If you are claiming educational expenses, then no because because a high school isn't an eligible educational institution for claiming a credit. However, if you are asking this because you are 19 and still in school, you can be a dependent of your parents since you are still in school.
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Yes, as long as graduation occurred in May or later. For the dependency rule, the child must have been a full time student for parts of 5 calendar months. The months do not need to be consecutive.
There are two types of dependents, "Qualifying Children"(QC) and standard ("Qualifying Relative" in IRS parlance even though they don't have to actually be related). There is no income limit for a QC but there is an age limit, student status, a relationship test and residence test.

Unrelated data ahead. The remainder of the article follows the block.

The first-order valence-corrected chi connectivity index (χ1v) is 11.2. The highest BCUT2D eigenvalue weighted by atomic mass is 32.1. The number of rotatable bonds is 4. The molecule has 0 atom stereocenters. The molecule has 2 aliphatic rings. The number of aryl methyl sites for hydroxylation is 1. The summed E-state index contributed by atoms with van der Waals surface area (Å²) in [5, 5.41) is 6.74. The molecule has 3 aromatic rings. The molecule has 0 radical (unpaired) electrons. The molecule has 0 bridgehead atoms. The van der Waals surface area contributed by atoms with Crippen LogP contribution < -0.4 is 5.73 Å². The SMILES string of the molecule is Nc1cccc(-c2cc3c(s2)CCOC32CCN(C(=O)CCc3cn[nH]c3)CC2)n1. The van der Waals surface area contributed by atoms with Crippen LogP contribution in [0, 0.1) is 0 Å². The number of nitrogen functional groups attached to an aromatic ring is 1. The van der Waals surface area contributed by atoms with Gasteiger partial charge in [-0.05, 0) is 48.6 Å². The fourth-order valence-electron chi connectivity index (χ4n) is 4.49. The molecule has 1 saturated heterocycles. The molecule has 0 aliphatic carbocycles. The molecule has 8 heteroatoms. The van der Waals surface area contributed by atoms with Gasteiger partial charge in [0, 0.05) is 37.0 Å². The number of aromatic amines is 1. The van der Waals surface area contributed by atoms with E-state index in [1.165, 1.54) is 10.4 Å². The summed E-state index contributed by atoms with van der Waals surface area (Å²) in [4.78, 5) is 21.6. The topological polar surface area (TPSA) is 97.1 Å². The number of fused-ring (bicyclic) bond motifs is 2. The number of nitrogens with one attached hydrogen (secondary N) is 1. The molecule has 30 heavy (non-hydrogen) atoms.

A child of a taxpayer can still be a “Qualifying Child” (QC) dependent, regardless of his/her income, if:
- He is under age 19, or under 24 if a full time student for at least 5 months of the year, or is totally & permanently disabled
- He did not provide more than 1/2 his own support. Scholarships are excluded from the support calculation
- He lived with the parent (including temporary absences such as away at school) for more than half the year
Just to clarify:
because a high school isn't an eligible educational institution for claiming a credit
Determining dependent status and determining who claims any applicable education expenses are two different determinations.
For the purpose of determining dependent status, high school is qualified educational institution.
For the purpose of determining what education credits the tax filer may qualify for, high school is not an eligible educational institution.
This is basically covered in IRS publication 17 at https://www.irs.gov/pub/irs-pdf/p17.pdf on page 26 in Table 3.1 under the test to be a qualifying child dependent. Take note it does not define "a student" or the type of educational institution they are required to be in. Not even on page 27 under the "Age Test" criteria.